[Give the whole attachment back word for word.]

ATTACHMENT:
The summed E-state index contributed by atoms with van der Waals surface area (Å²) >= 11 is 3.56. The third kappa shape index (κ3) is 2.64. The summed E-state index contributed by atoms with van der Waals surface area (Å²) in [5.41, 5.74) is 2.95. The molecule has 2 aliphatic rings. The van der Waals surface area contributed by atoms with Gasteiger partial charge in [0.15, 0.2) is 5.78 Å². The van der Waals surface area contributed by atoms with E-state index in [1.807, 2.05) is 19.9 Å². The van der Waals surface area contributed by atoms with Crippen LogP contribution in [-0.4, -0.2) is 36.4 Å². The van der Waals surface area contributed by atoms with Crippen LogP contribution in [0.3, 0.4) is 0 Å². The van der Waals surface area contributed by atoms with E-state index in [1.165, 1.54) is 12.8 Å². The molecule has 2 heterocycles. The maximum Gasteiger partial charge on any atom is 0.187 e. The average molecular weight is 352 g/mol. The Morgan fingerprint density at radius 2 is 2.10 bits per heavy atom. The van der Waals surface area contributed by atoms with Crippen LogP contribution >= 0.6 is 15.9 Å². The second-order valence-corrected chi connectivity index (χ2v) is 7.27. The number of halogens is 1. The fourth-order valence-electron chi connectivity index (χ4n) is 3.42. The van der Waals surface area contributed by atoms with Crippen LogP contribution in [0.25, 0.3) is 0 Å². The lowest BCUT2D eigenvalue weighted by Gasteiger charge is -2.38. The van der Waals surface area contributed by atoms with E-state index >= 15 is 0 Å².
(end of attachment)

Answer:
The summed E-state index contributed by atoms with van der Waals surface area (Å²) >= 11 is 3.56. The third kappa shape index (κ3) is 2.64. The summed E-state index contributed by atoms with van der Waals surface area (Å²) in [5.41, 5.74) is 2.95. The molecule has 2 aliphatic rings. The van der Waals surface area contributed by atoms with Gasteiger partial charge in [0.15, 0.2) is 5.78 Å². The van der Waals surface area contributed by atoms with E-state index in [1.807, 2.05) is 19.9 Å². The van der Waals surface area contributed by atoms with Crippen LogP contribution in [-0.4, -0.2) is 36.4 Å². The van der Waals surface area contributed by atoms with Crippen LogP contribution in [0.3, 0.4) is 0 Å². The van der Waals surface area contributed by atoms with E-state index in [1.165, 1.54) is 12.8 Å². The molecule has 2 heterocycles. The maximum Gasteiger partial charge on any atom is 0.187 e. The average molecular weight is 352 g/mol. The Morgan fingerprint density at radius 2 is 2.10 bits per heavy atom. The van der Waals surface area contributed by atoms with Crippen LogP contribution >= 0.6 is 15.9 Å². The second-order valence-corrected chi connectivity index (χ2v) is 7.27. The number of halogens is 1. The fourth-order valence-electron chi connectivity index (χ4n) is 3.42. The van der Waals surface area contributed by atoms with Crippen LogP contribution in [0.25, 0.3) is 0 Å². The lowest BCUT2D eigenvalue weighted by Gasteiger charge is -2.38. The van der Waals surface area contributed by atoms with E-state index >= 15 is 0 Å².